The first to reach the spot was Aligarh station house officer (SHO) Amar Singh, accompanied by three constables who, according to the girls, started caning them indiscriminately, without any warning or even enquiring why they were protesting. Some of the girls fell unconscious, while others ran to the village. As the news about the incident spread, people from surrounding areas gathered at the spot, and allegedly threw stones at the policemen.

The villagers then rushed the injured to the rural hospital in Aligarh town, from where they were referred to the district hospital after first aid. Ten girls were admitted at the district hospitals, and four others the next day as they were in deep shock and pain, Dr S.N. Verma, Principal Medical Officer of the Saadat (district) Hospital, Tonk, told The Wire. They were kept in the Hospital for treatment till October 3, he added.

FIR against the victims

Things calmed down and the roadblock was lifted only after the district collector Rekha Gupta and SP Deepak Kumar arrived and assured the protestors of immediately addressing their demands. The two officials also visited the hospitalised girls.

When SHO Amar Singh, who had reportedly sustained a minor injury in his ear, reached the village hospital, he had to face the wrath of the villagers. According to eyewitnesses, he managed to lock himself in a room and was finally rescued by Prem Singh Nathawat, the SHO of nearby Uniara town, after local leaders pacified the crowd.

However, this did not stop the police from registering an FIR against the students and villagers under various sections of the IPC for rioting, unlawful assembly, deterring public servant from duty, assault or criminal force to deter public servant from duty and damaging public property and the national highway.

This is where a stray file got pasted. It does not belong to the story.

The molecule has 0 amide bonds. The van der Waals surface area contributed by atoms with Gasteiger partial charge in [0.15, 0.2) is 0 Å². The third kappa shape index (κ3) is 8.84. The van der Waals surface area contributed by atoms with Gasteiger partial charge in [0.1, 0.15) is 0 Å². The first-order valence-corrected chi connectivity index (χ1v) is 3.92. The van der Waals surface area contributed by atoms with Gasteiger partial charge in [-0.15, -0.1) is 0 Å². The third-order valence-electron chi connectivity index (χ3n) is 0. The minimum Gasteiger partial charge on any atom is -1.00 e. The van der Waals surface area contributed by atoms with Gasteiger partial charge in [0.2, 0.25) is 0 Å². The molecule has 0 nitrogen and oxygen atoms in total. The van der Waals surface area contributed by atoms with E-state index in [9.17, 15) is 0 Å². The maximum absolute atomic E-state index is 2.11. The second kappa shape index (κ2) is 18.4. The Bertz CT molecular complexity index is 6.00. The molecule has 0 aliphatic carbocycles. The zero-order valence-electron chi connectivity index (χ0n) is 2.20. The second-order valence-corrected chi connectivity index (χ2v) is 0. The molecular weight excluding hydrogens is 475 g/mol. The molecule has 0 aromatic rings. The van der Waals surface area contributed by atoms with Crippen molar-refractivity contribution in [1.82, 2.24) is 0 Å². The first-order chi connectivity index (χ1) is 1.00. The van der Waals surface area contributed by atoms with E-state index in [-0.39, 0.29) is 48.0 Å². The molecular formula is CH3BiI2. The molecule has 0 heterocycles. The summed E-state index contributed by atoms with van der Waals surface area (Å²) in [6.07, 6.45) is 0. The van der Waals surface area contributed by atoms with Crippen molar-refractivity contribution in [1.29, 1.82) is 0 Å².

Civil society groups take up cause

Meanwhile, the civil rights groups are pressing ahead with a demand for booking the guilty police officials on criminal charges, as transfer or suspension are not real punishments, their statement said. The fact finding committee’s report had accused the police of sexual harassment of the girls during the lathi charge and use of abusive language.

Calling the police action “outrageous,” social activist Aruna Roy pointed out that the Right to Education Act not only makes providing education a fundamental duty of every state, but also states clearly that no child may face any kind of corporal punishment. “The incident has the potential to leave deep psychological scars on the students. At a time when our nation is focussing on retaining girl children in schools to bridge gender disparity in our educational system, such an act by the local police is downright shameful, not to mention illegal,” Roy said.

In a joint memorandum to the chief secretary C.S. Rajan, the various civil rights groups that have taken up the girls’ cause, stated that the “protest should have heartened the district administration and instead of sending the police, the district collector or the district education officer should have gone to the place and dialogued with the girls. They should have been encouraged in their quest for good education and not beaten up”.

Speaking to The Wire, the BJP’s Gurjar, who is the local MLA, said that pending inquiry into the incident, SHO Amar Singh has been suspended and school principal Ram Vilas has been transferred. When questioned about the principal’s transfer, he said that the decision was taken by the education department after an “internal inquiry,” of which he did not have the details. The education department, meanwhile, was making arrangements for posting additional teachers to the school, he added.